3. WebContent — this is your WebRoot.  It comes pre-loaded with a .JSP file, a styles folder, images folder and a WEB-INF folder.  Delete everything in this folder EXCEPT the WEB-INF.
  6. Download your CFML engine as a WAR file.  I recommend Railo, which has a .WAR file you can grab right from their website : http://www.getrailo.org/index.cfm/download/.   If you are using Adobe ColdFusion, you will need to grab and generate your .WAR file manually.
  7. Rename the .WAR file to .ZIP.  Open this ZIP file with your favorite unarchiver.
  8. Copy the contents of this ZIP file and place it in the WebContent folder.  If using the downloaded version of Railo, you will end up with some sample .CFML files and a WEB-INF directory.  Don’t touch anything in the WEB-INF or META-INF directories, but the rest of the files can be deleted.  Make sure to overwrite the web.xml file.
  9. You now have everything in place to start coding.

Testing and debugging your CFML application

  1. You will most likely want to test your application before you deploy to Amazon.  That is why we unzipped TomCat earlier!
  2. Right click on your project in the Project Explorer, go to Run As -> Run On Server…
  3. Choose “Manually define a new server”
  4. Choose Apache -> Tomcat v7.0 Server, and choose localhost as the hostname.  You will then want to choose “Configure Runtime Environments”
    4-9-2013 8-11-03 PM
  5. Add a new Tomcat environment, pointing to the Tomcat installation directory to where you unzipped Tomcat.
  6. Chose Next to add your new project to the server (other known as a resource).  Hit Finish.  Tomcat and Railo should now start.  You can watch it start by checking out the console view on the bottom of the screen.
  7. Within about a minute or so, you should see a new tab open up with the “Welcome to Railo” or “Welcome to CF” screen.  You server is now running.  You can check it out at http://localhost:8080/<projectname&gt;.
  8. As you place and save files in the WebContent directory, those files will be “published” to your local Tomcat server.  It sometimes takes a few seconds for them to be published.  You can always check the status by looking at the “Servers” view (this is a different Servers view that is just for CF server — this would be the Java one, which is usually hidden by default in CF Builder).
  9. Do note, this environment should be exactly the same as what is published out to Amazon Web Services — except it will be deployed in the Default context — which means that you won’t have the project name in the url. You will have something like  http://myproject.amazonwebservices.com/index.cfm   instead of  http://localhost:8080/myproject/index.cfm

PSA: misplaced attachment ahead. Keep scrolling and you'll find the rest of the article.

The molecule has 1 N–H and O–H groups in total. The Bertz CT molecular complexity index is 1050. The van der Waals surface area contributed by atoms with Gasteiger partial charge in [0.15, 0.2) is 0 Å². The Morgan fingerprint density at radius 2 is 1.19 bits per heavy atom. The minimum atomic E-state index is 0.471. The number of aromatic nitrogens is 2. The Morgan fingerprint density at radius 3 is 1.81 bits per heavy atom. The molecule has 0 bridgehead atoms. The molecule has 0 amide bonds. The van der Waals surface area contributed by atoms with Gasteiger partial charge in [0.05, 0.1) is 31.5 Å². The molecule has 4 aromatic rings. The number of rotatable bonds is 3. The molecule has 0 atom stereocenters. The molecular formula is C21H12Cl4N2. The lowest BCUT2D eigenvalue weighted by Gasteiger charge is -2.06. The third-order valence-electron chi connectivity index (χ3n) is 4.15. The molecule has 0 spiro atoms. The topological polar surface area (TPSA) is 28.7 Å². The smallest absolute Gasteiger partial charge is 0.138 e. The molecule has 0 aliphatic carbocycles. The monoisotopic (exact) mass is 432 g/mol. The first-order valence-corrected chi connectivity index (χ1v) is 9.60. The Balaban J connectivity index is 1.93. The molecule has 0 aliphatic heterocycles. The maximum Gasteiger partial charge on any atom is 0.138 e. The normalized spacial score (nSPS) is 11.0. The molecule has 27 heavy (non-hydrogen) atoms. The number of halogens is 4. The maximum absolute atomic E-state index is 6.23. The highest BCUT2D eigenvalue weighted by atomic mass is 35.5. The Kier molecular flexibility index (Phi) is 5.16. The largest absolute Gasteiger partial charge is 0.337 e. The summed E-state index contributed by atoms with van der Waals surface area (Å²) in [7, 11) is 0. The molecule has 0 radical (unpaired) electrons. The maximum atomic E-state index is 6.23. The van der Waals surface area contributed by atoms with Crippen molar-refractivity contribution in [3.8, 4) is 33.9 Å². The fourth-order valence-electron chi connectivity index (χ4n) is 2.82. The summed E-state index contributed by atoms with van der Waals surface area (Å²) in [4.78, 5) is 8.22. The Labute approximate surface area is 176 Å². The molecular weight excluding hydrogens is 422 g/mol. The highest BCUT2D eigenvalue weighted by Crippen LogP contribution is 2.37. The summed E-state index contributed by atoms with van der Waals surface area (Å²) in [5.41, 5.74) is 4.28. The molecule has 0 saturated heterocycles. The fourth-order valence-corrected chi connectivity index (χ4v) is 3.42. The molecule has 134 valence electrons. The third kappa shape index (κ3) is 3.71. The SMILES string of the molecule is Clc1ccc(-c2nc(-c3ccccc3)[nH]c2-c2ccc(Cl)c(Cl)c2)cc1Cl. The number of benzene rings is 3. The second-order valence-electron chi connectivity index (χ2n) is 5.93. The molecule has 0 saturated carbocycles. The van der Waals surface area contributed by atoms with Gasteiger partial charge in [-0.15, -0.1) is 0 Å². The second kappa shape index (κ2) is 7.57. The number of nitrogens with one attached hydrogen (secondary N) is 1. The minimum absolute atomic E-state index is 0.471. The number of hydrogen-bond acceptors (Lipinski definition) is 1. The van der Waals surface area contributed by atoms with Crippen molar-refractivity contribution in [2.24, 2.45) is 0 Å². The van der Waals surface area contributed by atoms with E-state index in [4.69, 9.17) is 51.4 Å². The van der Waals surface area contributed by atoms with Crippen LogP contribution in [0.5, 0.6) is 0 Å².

Publishing to Amazon Web Services via Elastic Beanstalk

  1. So, you’ve got your environment setup, your project humming long locally, and you are ready to bring it to the web…  
  2. Right click on your project, go to Run As -> On Server.4-9-2013 8-20-45 PM
  3. Click on Manually Define a new Server, and choose “Amazon Web Services -> AWS Elastic Beanstalk for Tomcat 7”.  Click Next.
  4. Fill out the Elastic Beanstalk configuration form.  You will need to choose a region to launch the app at, an application name (this is used so you can identify your application), and an environment name (this becomes the prefix to the domain name that will be assigned to your application).  For this example, the domain assigned to the app was http://appDomainName.elasticbeanstalk.com.  Most likely you will point your own DNS entry to this.4-9-2013 8-25-46 PM
  5. Click Next.  This will allow you to choose which applications you want to deploy to the EC2 instance.  You will only have one, so hit Finish.
  6. Your application will be packaged as a WAR file, uploaded to S3, a new EC2 machine will be created, a firewall, load balancer and your app will be deployed.  This can take up to 10 minutes the first time.  If you get an error message stating the server took to long to launch, don’t worry…  It will launch.  It does take a while to start up the first time, trust me.
  7. After the app has launched, you should see an Elastic Beanstalk configuration screen.  This will allow you to tweak configuration settings, see the final URL, and much more.  Check it out.
  8. Modify the Start timeout setting under Timeouts to something large like 600 sec, so you don’t see any errors while deploying incremental updates.
  9. Congratulations!  Your CFML app is now on the web!

Check out Part 2 here.  I covered updating your application, integrating it with a database, using the administration interface and a discussion about licensing concerns.